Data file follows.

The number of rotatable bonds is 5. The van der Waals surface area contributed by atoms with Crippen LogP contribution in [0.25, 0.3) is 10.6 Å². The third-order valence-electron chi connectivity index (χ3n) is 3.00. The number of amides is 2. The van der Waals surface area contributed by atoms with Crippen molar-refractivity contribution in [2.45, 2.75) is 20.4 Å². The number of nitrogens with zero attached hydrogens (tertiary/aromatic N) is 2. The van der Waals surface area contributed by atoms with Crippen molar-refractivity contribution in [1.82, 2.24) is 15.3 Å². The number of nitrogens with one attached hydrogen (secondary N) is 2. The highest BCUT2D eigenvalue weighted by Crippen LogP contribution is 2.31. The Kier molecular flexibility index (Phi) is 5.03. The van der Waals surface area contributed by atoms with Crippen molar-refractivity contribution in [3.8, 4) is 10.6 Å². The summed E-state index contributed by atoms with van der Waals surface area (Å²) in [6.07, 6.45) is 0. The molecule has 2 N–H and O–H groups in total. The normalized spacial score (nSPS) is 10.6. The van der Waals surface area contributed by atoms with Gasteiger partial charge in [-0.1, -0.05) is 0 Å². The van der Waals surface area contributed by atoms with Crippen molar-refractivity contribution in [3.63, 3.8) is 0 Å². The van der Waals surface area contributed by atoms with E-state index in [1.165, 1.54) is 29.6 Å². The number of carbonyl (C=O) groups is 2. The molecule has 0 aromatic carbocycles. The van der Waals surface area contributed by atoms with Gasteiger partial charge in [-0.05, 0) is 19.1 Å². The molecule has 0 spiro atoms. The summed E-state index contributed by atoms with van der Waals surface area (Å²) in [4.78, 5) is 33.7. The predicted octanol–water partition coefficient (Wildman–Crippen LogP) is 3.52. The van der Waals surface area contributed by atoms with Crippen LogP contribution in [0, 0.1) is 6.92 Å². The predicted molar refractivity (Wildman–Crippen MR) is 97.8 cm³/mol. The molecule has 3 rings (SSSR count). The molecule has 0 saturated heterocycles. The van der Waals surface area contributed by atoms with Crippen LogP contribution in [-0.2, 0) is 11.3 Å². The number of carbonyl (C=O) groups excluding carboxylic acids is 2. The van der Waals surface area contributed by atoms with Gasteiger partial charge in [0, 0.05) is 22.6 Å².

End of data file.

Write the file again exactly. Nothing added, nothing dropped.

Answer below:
The number of rotatable bonds is 5. The van der Waals surface area contributed by atoms with Crippen LogP contribution in [0.25, 0.3) is 10.6 Å². The third-order valence-electron chi connectivity index (χ3n) is 3.00. The number of amides is 2. The van der Waals surface area contributed by atoms with Crippen molar-refractivity contribution in [2.45, 2.75) is 20.4 Å². The number of nitrogens with zero attached hydrogens (tertiary/aromatic N) is 2. The van der Waals surface area contributed by atoms with Crippen molar-refractivity contribution in [1.82, 2.24) is 15.3 Å². The number of nitrogens with one attached hydrogen (secondary N) is 2. The highest BCUT2D eigenvalue weighted by Crippen LogP contribution is 2.31. The Kier molecular flexibility index (Phi) is 5.03. The van der Waals surface area contributed by atoms with Crippen molar-refractivity contribution in [3.8, 4) is 10.6 Å². The summed E-state index contributed by atoms with van der Waals surface area (Å²) in [6.07, 6.45) is 0. The molecule has 2 N–H and O–H groups in total. The normalized spacial score (nSPS) is 10.6. The van der Waals surface area contributed by atoms with Gasteiger partial charge in [-0.1, -0.05) is 0 Å². The van der Waals surface area contributed by atoms with Crippen molar-refractivity contribution in [3.63, 3.8) is 0 Å². The van der Waals surface area contributed by atoms with E-state index in [1.165, 1.54) is 29.6 Å². The number of carbonyl (C=O) groups is 2. The molecule has 0 aromatic carbocycles. The van der Waals surface area contributed by atoms with Gasteiger partial charge in [-0.05, 0) is 19.1 Å². The molecule has 0 spiro atoms. The summed E-state index contributed by atoms with van der Waals surface area (Å²) in [4.78, 5) is 33.7. The predicted octanol–water partition coefficient (Wildman–Crippen LogP) is 3.52. The van der Waals surface area contributed by atoms with Crippen LogP contribution in [0, 0.1) is 6.92 Å². The predicted molar refractivity (Wildman–Crippen MR) is 97.8 cm³/mol. The molecule has 3 rings (SSSR count). The molecule has 0 saturated heterocycles. The van der Waals surface area contributed by atoms with Crippen LogP contribution in [-0.2, 0) is 11.3 Å². The number of carbonyl (C=O) groups excluding carboxylic acids is 2. The van der Waals surface area contributed by atoms with Gasteiger partial charge in [0, 0.05) is 22.6 Å².